Visiting New York on a budget Sources: For information on accommodations or package deals, get in touch with the city's Convention and Visitors Bureau, Amtrak, Gray Line or AAA.

Travel Q&A

October 19, 1997|By Jean Allen | Jean Allen,SUN SENTINEL

My husband and I are planning a trip to New York City this fall. We are on a limited income, so we hope we can afford a three- to five-day stay in a moderate-price hotel.

The Convention and Visitors Bureau can supply a list of hotels and package deals, many of which are on weekends. Gray Line of New York packages hotels, show tickets, some sightseeing and meals, for two and three nights. Call 800-669-0051.

Call the Convention and Visitors Bureau at 800-NYC-VISIT or find the information on the bureau's Web site (http: //www The site and toll-free number offer dozens of sightseeing ideas, tour opportunities, entertainment options and so on.

Delta Airlines offers combination air-hotel packages, including airport transfers and theater tickets along with the room and flights. Call 800-233-7260 or ask a travel agent to handle the booking. If you'd like to take the train one way and fly the other, Amtrak and United Airlines have air/rail packages that include hotel, theater and sightseeing. Call 800-321- 9887.

I also find that the hotel variety and wide price range in the AAA tour books are hard to beat. AAA lists accommodations by geographical area (lower Manhattan, midtown Manhattan and so forth) with spotter maps. The books are free to members.

My son and his buddies are taking a semester off from college to make a long trip by car around the United States. I have been delegated to find out about youth hostels where they can stay. I hope you can help. Tell me what to do next.

The boys have a good idea. Not only will they get cheap sleep but they'll meet hostelers from all over the world.

Start your hostel hunt by sending for the free brochure "Hostelling Map of the USA," which provides locations, addresses and open/closed dates of 150 youth hostels in the United States and explains how to make reservations. For the map brochure and membership information, contact HI-AYH Map Brochure, 733 15th St. N.W., Suite 840, Washington D.C. 20005; 202-783-6161.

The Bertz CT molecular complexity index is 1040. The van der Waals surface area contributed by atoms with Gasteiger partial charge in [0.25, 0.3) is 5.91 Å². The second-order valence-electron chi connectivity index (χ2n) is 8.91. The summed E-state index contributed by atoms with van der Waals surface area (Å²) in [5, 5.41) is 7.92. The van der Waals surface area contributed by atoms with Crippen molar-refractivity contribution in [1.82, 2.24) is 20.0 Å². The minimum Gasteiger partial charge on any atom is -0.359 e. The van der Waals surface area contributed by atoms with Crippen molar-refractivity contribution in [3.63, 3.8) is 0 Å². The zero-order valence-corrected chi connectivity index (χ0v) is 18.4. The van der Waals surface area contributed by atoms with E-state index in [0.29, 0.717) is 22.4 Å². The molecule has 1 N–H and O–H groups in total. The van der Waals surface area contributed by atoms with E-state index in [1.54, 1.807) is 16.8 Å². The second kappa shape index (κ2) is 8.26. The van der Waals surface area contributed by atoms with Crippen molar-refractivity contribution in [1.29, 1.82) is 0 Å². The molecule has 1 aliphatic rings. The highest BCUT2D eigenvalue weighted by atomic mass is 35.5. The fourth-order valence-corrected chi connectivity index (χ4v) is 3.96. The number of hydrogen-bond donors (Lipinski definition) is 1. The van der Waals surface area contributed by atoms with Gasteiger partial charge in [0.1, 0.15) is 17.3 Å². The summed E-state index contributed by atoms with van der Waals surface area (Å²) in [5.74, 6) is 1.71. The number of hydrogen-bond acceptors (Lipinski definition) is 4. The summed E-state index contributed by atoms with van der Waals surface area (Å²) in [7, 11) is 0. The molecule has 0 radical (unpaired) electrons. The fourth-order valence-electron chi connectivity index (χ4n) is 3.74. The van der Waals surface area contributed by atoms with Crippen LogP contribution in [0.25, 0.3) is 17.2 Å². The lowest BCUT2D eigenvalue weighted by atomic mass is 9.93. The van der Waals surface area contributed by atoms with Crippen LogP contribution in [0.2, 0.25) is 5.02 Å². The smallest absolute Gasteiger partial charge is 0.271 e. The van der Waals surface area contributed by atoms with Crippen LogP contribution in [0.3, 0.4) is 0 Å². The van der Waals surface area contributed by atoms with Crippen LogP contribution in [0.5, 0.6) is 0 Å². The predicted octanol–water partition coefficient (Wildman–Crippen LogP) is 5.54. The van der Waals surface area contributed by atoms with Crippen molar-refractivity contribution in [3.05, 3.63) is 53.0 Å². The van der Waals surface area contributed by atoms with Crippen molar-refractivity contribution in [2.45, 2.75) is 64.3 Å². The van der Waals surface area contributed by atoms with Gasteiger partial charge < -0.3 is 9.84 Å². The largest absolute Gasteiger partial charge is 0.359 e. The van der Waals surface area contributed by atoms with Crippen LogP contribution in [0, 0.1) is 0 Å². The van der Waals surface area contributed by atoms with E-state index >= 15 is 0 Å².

Hostel overnight fees range from $10 to $24, and all ages can stay there. Most offer dorm-style accommodations with separate rooms for men and women, self-service kitchens, common rooms and dining areas. Some offer private rooms that can be reserved.

For example, one of the two hostels in the Orlando, Fla., area is a former motel in Kissimmee, near Walt Disney World, complete with pool and other amenities. There are hostels in New Hampshire's White Mountains, on Cape Cod, Martha's Vineyard and Nantucket. A new hostel in San Diego is in a handsome old Mediterranean-style hotel in the city's historic Gaslamp Quarter. A 60-bed Pittsburgh hostel is housed in a turn-of-the-century bank building; the original 8-ton vault door is now the entrance to the elevator.

Other cost-cutting options, such as YMCA lodgings, are listed in a Budget Lodging Guide, $16.95 including shipping and handling, B&J Publications, P.O. Box 5486, Fullerton, Calif. 92635; call 800-525-6633 for credit-card orders.

The guide lists 400 YMCAs worldwide that offer lodging and in most cases economical on-site food service for men, women and families. Also listed are U.S. youth hostels and many economy and mid-priced accommodations and B&B reservation services.

I have always wanted to visit Portugal, especially the coastal area near Lisbon where my relatives came from. Any advice?

Next year would be a good time for a visit, since the little nation should be all spruced up in connection with Expo 98, the final world exposition of the 20th century, scheduled in Lisbon May 22 to Sept. 30. There will also be a "Festival of 100 Days," Feb. 12 to May 21, filled with performing arts events.

The Expo commemorates the 500th anniversary of the May 1498 arrival in India of a Portuguese fleet commanded by Vasco Da Gama. The theme will be "The Oceans, a Heritage for the Future."

The fair is being built along the Tagus River, with 130 nations to date signed up for participation, including the United States. Early indications are that the Expo will combine entertainment and exhibits.

For those who find world fairs a bore, Lisbon and its nearby coast are worth visiting at any time. Lisbon's Alfama, the charming Moorish area, is my favorite, and a short train ride from the city are the resort areas of Sintra and Estoril as well as a string of quaint fishing villages. The Portuguese National Tourist Office -- 590 Fifth Ave., 4th floor, New York, N.Y. 10036-4704, 800-PORTUGAL from 9 a.m. to 5 p.m. weekdays -- has useful brochures and guides about the country, which is Europe's least expensive for visitors.

Pub Date: 10/19/97

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